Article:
Monday, October 12, 2009

What Can't You Shoot with a 4 Oz Bullet?

This weekend was a good one for what marketing drones call the "highly-gun involved." Saturday, I spent a couple blissful hours at the Wooster Mt. Range with my Mosin Nagant M44, Yugoslav M48 and the Ruger 10/22.

Amusing moment of the day: After letting loose with the Nagant, and waiting for the smoke to clear, a guy comes up to me and asks "Is that a Springfield?" I said no, it was a Soviet-made carbine from 1946, about as far from a Springfield 03 as you could get and still be a rifle, and not say, a bicycle. In his defense, 7.62x54R has a pretty authoritative report, and does sound a little like a .30-06.

Other highlights of the range trip was the guy to my right letting me rip off a mag from his AK into the array of clay pigeons I set out on the berm. Poor guy lives in NYC, but keeps his rifle at his parent's house in Westchester.

And there was the guy with the Remington 700 (chambered in .308 Win.) The trigger on that must have been about 2 lbs. Beautiful rifle. He was yearning for the old battle rifles he'd sold off years ago, and shot my Yugo Mauser with a big grin on his face. We both thought we got the best end of that trade.

Sunday I went up to the New England Antique Arms Society show at the convention center in Hartford. I think a lot of dealers were at the Big E show in Mass that weekend, but there was a pretty good selection of stuff there, including:
  • An 03 Springfield with Elmer Keith's inspection stamp on the stock, 
  • A mint K-98 with a 25-round Anstekmagazin (fixed magazine)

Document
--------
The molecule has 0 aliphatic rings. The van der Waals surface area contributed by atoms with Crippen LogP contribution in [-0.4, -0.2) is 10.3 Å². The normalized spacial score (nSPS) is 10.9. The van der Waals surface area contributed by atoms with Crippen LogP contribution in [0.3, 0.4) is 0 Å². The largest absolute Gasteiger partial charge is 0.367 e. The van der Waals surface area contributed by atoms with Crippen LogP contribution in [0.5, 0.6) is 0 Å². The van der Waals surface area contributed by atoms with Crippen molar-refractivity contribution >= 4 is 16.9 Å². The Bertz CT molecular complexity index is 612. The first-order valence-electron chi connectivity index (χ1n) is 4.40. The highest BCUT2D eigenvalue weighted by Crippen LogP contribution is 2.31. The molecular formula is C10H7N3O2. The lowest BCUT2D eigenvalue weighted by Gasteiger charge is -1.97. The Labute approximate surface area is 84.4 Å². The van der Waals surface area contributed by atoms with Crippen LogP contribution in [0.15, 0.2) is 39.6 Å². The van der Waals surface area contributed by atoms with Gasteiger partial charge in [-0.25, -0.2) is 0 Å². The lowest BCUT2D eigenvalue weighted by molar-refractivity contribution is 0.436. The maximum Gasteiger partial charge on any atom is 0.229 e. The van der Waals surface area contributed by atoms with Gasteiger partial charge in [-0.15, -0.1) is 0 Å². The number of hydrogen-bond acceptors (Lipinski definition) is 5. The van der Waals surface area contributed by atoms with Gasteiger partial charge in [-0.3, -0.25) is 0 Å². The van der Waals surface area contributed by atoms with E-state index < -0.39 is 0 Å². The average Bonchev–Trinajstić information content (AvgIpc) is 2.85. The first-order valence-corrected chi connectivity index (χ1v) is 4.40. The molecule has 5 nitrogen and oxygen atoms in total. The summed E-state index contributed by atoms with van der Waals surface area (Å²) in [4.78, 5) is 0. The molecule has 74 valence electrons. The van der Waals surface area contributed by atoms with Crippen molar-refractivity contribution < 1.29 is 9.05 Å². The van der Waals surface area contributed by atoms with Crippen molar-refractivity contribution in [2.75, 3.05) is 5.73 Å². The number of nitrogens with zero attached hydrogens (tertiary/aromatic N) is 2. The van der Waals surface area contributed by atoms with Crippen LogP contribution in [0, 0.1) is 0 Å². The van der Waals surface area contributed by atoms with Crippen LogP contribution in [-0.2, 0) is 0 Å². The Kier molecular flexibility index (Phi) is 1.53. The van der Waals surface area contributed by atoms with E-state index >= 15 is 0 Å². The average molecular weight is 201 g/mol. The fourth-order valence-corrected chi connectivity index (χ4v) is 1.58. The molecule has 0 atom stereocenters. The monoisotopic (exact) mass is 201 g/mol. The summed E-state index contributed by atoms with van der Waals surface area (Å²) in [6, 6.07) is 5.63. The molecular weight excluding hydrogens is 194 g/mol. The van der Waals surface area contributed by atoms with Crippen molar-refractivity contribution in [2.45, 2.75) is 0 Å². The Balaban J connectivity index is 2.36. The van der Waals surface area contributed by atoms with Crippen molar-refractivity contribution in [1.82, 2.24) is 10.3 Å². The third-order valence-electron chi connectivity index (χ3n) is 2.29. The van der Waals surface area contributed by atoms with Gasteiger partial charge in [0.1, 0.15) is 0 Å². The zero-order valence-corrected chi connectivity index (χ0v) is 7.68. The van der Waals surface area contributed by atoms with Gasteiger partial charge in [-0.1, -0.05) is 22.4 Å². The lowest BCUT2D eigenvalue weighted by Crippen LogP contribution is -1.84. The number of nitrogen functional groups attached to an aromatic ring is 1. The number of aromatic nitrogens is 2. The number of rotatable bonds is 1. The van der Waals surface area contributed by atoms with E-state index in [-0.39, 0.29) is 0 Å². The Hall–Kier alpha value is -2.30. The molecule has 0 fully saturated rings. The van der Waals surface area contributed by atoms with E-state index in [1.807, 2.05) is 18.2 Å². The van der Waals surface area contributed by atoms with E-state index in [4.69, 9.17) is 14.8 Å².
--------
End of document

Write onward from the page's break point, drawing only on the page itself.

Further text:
• A Beretta-made Garand chambered in .308 
  • A 4-Bore elephant gun, single barrel. Fascinating rifle -- it used a brass cartridge and an external hammer. At first I thought it used a percussion cap of some kind and Im not sure now. Instructions for different loads were carefully printed on the side plates. Apparently you use a 4oz bullet on "Elephants, Rhinos and Other Pachyderms." An idea for a series of novels on time-traveling Victorian English gentlemen who used rifles like this to shoot dinosaurs fluttered through my mind and then was thankfully lost forever.
All in all, great fun.


Tangalor said...

I love shooting my M44. If anyone ever sets a round off in public, everyone will have no doubt that it is, in fact, a gun and not some clunker blowing off an exhaust clog.

I love the smell of gunpowder. Seriously. I think it was because my father made his own fireworks, reloaded almost everything, and loved to shoot flintlock and cap-and-ball weapons (he owned several.. wish I had them).

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